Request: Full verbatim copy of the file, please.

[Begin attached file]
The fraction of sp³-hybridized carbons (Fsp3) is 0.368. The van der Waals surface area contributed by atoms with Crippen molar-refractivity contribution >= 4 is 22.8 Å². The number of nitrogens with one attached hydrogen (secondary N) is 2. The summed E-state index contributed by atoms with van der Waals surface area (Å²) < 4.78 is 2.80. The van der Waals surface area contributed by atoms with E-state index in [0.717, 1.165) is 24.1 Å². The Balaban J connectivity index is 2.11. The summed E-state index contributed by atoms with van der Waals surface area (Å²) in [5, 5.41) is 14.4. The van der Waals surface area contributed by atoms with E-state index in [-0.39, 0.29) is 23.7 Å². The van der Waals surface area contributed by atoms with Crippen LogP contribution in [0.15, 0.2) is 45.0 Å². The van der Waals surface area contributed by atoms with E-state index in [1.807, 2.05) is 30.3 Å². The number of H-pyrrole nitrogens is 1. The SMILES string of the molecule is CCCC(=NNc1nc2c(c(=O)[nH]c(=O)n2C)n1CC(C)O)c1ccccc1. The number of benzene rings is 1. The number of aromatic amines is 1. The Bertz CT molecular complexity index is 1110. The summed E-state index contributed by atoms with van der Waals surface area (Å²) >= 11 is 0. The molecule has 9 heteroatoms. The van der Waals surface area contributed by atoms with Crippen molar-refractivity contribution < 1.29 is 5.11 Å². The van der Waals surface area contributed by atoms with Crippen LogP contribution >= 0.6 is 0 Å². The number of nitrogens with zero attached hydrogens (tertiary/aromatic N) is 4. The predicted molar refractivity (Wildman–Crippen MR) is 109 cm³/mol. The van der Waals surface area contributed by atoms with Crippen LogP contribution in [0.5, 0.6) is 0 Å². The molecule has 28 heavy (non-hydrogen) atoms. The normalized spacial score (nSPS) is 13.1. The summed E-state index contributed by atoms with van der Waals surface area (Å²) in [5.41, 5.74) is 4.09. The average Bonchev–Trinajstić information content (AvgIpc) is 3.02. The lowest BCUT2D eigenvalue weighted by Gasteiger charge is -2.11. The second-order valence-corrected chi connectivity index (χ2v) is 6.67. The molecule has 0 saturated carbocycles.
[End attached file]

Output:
The fraction of sp³-hybridized carbons (Fsp3) is 0.368. The van der Waals surface area contributed by atoms with Crippen molar-refractivity contribution >= 4 is 22.8 Å². The number of nitrogens with one attached hydrogen (secondary N) is 2. The summed E-state index contributed by atoms with van der Waals surface area (Å²) < 4.78 is 2.80. The van der Waals surface area contributed by atoms with E-state index in [0.717, 1.165) is 24.1 Å². The Balaban J connectivity index is 2.11. The summed E-state index contributed by atoms with van der Waals surface area (Å²) in [5, 5.41) is 14.4. The van der Waals surface area contributed by atoms with E-state index in [-0.39, 0.29) is 23.7 Å². The van der Waals surface area contributed by atoms with Crippen LogP contribution in [0.15, 0.2) is 45.0 Å². The van der Waals surface area contributed by atoms with E-state index in [1.807, 2.05) is 30.3 Å². The number of H-pyrrole nitrogens is 1. The SMILES string of the molecule is CCCC(=NNc1nc2c(c(=O)[nH]c(=O)n2C)n1CC(C)O)c1ccccc1. The number of benzene rings is 1. The number of aromatic amines is 1. The Bertz CT molecular complexity index is 1110. The summed E-state index contributed by atoms with van der Waals surface area (Å²) >= 11 is 0. The molecule has 9 heteroatoms. The van der Waals surface area contributed by atoms with Crippen molar-refractivity contribution < 1.29 is 5.11 Å². The van der Waals surface area contributed by atoms with Crippen LogP contribution >= 0.6 is 0 Å². The number of nitrogens with zero attached hydrogens (tertiary/aromatic N) is 4. The predicted molar refractivity (Wildman–Crippen MR) is 109 cm³/mol. The van der Waals surface area contributed by atoms with Crippen LogP contribution in [0.5, 0.6) is 0 Å². The molecule has 28 heavy (non-hydrogen) atoms. The normalized spacial score (nSPS) is 13.1. The summed E-state index contributed by atoms with van der Waals surface area (Å²) in [5.41, 5.74) is 4.09. The average Bonchev–Trinajstić information content (AvgIpc) is 3.02. The lowest BCUT2D eigenvalue weighted by Gasteiger charge is -2.11. The second-order valence-corrected chi connectivity index (χ2v) is 6.67. The molecule has 0 saturated carbocycles.